EAGLE RIVER - Last weekend in Eagle River, you could hear some very distinctive sounds. The roar of the chainsaw. the crack of the ax. Marisa Silvas heads to the forest to find out why the chips were flying.
The logging industry has a rich history in Northern Wisconsin, and many events that began in these forests were on display last weekend.
Patrick Grove the UW-Stevens Point Timbersports Co-Cordinator says, "It just brings you back to a simpler time."
"We have chopping, so we have very sharp axes and saws. And it's just a great time," adds UWSP junior Allison Johnson.
"We really enjoy Klondike Days. It's in our backyard and it's a wonderful kickoff to the season," says Nancy Zalewski, a World Record Holder.
Axe throwing, sawing, and chopping. Just a few of the skills featured at the 23rd Anniversary of the Great Northern Lumberjack competition in Eagle River.
The event is the only winter contest of its kind in the country. Competitors came from Colorado- even West Virginia. One group didn't have to travel far - the team from UW Stevens Point.
Timber sports are all about timing and accuracy. But it also helps to have top of the line equipment.
The world record for one woman in single buck is 11 seconds. It took Alison and me 43.
EAGLE RIVER - Some schools give out movie tickets, pizza parties, or ice cream coupons for students with good grades and good behavior. We do things a little differently here in the Northwoods.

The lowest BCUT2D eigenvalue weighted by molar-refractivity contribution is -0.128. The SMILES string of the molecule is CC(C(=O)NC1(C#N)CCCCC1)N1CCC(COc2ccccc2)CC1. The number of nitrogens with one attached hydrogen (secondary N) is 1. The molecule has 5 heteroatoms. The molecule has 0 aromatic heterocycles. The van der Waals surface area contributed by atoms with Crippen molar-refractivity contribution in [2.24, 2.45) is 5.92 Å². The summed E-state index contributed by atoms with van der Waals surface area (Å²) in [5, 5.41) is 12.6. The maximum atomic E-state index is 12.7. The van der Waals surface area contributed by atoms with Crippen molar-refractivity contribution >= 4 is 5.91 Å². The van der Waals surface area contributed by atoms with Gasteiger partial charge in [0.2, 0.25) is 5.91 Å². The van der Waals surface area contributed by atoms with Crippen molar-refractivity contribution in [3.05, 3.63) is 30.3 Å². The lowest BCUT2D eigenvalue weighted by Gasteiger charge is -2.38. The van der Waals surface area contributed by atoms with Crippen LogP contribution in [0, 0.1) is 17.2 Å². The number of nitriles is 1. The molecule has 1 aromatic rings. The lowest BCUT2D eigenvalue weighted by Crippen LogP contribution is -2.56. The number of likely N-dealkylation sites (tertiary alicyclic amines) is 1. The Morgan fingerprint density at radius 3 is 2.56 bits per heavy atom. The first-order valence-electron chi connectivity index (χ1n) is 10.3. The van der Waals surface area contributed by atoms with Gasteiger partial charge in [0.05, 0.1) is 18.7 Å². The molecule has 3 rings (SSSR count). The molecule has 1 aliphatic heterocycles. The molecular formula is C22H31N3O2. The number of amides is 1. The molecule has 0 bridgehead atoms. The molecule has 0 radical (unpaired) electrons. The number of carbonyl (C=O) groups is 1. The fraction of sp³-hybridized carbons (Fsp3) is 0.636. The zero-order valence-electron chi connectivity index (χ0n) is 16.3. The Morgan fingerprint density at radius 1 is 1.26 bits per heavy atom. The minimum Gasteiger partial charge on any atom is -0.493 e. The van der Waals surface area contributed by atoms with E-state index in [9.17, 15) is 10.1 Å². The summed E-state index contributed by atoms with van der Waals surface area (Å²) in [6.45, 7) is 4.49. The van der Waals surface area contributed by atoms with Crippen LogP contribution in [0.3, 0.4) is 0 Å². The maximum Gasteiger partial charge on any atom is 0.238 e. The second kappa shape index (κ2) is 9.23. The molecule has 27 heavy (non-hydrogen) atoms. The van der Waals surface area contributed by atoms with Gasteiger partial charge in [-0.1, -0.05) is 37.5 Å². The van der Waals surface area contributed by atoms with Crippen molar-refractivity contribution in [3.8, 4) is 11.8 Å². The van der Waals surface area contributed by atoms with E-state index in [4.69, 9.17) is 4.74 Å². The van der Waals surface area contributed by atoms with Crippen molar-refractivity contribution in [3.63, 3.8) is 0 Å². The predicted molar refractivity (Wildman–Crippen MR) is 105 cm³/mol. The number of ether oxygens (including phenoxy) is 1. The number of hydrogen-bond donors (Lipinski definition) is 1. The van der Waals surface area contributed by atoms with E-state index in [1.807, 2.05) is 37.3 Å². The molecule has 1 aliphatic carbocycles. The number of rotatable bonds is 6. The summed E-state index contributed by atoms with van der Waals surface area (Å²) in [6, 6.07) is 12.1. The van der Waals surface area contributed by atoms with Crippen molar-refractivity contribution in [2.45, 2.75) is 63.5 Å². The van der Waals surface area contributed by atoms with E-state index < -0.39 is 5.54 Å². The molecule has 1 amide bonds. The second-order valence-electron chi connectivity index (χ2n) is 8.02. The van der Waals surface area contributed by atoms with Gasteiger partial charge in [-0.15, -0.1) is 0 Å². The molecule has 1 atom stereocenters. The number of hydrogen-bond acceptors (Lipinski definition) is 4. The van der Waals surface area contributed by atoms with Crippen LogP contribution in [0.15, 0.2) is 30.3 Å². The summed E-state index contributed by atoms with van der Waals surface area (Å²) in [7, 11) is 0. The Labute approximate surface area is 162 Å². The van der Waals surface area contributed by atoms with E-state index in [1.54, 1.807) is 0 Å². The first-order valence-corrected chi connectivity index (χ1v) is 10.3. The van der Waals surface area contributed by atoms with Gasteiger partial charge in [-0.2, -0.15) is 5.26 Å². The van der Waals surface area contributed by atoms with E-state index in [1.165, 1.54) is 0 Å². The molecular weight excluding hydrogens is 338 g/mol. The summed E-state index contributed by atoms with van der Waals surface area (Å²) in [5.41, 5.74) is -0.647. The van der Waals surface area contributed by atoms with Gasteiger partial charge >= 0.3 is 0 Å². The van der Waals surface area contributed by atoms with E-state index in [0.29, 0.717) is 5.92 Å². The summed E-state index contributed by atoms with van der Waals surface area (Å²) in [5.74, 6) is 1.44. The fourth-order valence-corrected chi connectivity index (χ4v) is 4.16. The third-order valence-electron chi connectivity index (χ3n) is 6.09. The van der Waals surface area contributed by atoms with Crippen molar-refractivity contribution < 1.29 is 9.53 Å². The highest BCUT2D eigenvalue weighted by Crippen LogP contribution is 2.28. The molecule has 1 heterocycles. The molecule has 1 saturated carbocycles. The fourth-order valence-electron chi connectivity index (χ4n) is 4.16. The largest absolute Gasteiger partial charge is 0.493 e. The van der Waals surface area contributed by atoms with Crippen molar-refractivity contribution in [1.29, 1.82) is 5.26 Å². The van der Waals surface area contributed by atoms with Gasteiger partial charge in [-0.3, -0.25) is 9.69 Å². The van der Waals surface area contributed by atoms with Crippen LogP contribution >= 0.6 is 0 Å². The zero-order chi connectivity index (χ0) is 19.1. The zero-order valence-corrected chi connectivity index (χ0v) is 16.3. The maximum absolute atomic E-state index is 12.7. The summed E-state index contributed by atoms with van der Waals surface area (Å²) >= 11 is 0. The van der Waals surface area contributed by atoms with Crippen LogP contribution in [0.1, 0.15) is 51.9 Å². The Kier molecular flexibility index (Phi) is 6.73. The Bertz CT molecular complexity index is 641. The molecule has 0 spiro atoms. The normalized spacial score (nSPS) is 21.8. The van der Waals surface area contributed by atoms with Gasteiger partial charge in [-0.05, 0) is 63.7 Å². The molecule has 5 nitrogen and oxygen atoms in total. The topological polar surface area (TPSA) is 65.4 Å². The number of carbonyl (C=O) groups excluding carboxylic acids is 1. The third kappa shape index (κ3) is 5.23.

Twenty-two students from Northland Pines Middle School will enjoy a half-day of fishing with a local guide as a reward for their success in school. The "Guides for Grades" program rewarded students on Monday for setting a good example in the classroom.
Supporters of a second softball field at Pioneer Park in Rhinelander will need to wait for any decision on if those plans can move forward.
The Parks, Buildings and Grounds Committee decided Monday night to hold a public hearing in front of the full city council before deciding on whether it wants to accept the park plans.
The Rhinelander softball program hopes to build a second softball field at Pioneer Park just south of its existing field. The program would use about $50,000 from donations and fundraisers to build the new field. Softball coach D.J. DeMeyer tells Newswatch 12 the second field would allow the city to host upwards of 70 games a year, including RHS softball games, tournaments, and city recreation leagues.
But the new field would require cutting down nearly 10 trees and take up space routinely used by the fair and farmers' market. City Administrator Kristina Aschenbrenner says she's heard from plenty of people worried about space issues.
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